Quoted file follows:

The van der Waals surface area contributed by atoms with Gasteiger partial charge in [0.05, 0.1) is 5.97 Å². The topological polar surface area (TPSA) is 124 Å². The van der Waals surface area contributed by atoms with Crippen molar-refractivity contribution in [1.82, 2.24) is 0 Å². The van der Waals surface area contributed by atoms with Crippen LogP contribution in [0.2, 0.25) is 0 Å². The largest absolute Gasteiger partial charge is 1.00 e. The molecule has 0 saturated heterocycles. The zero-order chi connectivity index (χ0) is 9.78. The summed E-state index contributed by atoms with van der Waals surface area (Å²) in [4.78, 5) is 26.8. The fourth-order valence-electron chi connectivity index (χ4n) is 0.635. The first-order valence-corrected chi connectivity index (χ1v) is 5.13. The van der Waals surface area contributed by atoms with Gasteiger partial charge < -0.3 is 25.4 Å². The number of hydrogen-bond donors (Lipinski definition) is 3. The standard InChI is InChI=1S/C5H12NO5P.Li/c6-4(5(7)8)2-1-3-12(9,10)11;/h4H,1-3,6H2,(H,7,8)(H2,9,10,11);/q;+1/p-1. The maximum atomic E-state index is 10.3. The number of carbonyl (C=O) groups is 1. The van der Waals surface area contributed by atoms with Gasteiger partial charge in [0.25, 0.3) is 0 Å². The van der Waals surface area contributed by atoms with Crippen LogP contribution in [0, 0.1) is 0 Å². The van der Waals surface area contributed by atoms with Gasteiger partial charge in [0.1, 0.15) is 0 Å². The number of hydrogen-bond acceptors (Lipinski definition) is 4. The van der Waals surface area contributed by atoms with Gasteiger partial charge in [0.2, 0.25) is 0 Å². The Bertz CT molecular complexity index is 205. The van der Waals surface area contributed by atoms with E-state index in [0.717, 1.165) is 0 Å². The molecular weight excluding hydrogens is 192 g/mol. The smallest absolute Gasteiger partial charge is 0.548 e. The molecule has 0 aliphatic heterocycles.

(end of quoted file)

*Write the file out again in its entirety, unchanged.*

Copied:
The van der Waals surface area contributed by atoms with Gasteiger partial charge in [0.05, 0.1) is 5.97 Å². The topological polar surface area (TPSA) is 124 Å². The van der Waals surface area contributed by atoms with Crippen molar-refractivity contribution in [1.82, 2.24) is 0 Å². The van der Waals surface area contributed by atoms with Crippen LogP contribution in [0.2, 0.25) is 0 Å². The largest absolute Gasteiger partial charge is 1.00 e. The molecule has 0 saturated heterocycles. The zero-order chi connectivity index (χ0) is 9.78. The summed E-state index contributed by atoms with van der Waals surface area (Å²) in [4.78, 5) is 26.8. The fourth-order valence-electron chi connectivity index (χ4n) is 0.635. The first-order valence-corrected chi connectivity index (χ1v) is 5.13. The van der Waals surface area contributed by atoms with Gasteiger partial charge < -0.3 is 25.4 Å². The number of hydrogen-bond donors (Lipinski definition) is 3. The standard InChI is InChI=1S/C5H12NO5P.Li/c6-4(5(7)8)2-1-3-12(9,10)11;/h4H,1-3,6H2,(H,7,8)(H2,9,10,11);/q;+1/p-1. The maximum atomic E-state index is 10.3. The number of carbonyl (C=O) groups is 1. The van der Waals surface area contributed by atoms with Gasteiger partial charge in [0.25, 0.3) is 0 Å². The van der Waals surface area contributed by atoms with Crippen LogP contribution in [0, 0.1) is 0 Å². The van der Waals surface area contributed by atoms with Gasteiger partial charge in [0.1, 0.15) is 0 Å². The number of hydrogen-bond acceptors (Lipinski definition) is 4. The van der Waals surface area contributed by atoms with Gasteiger partial charge in [0.2, 0.25) is 0 Å². The Bertz CT molecular complexity index is 205. The van der Waals surface area contributed by atoms with E-state index in [0.717, 1.165) is 0 Å². The molecular weight excluding hydrogens is 192 g/mol. The smallest absolute Gasteiger partial charge is 0.548 e. The molecule has 0 aliphatic heterocycles.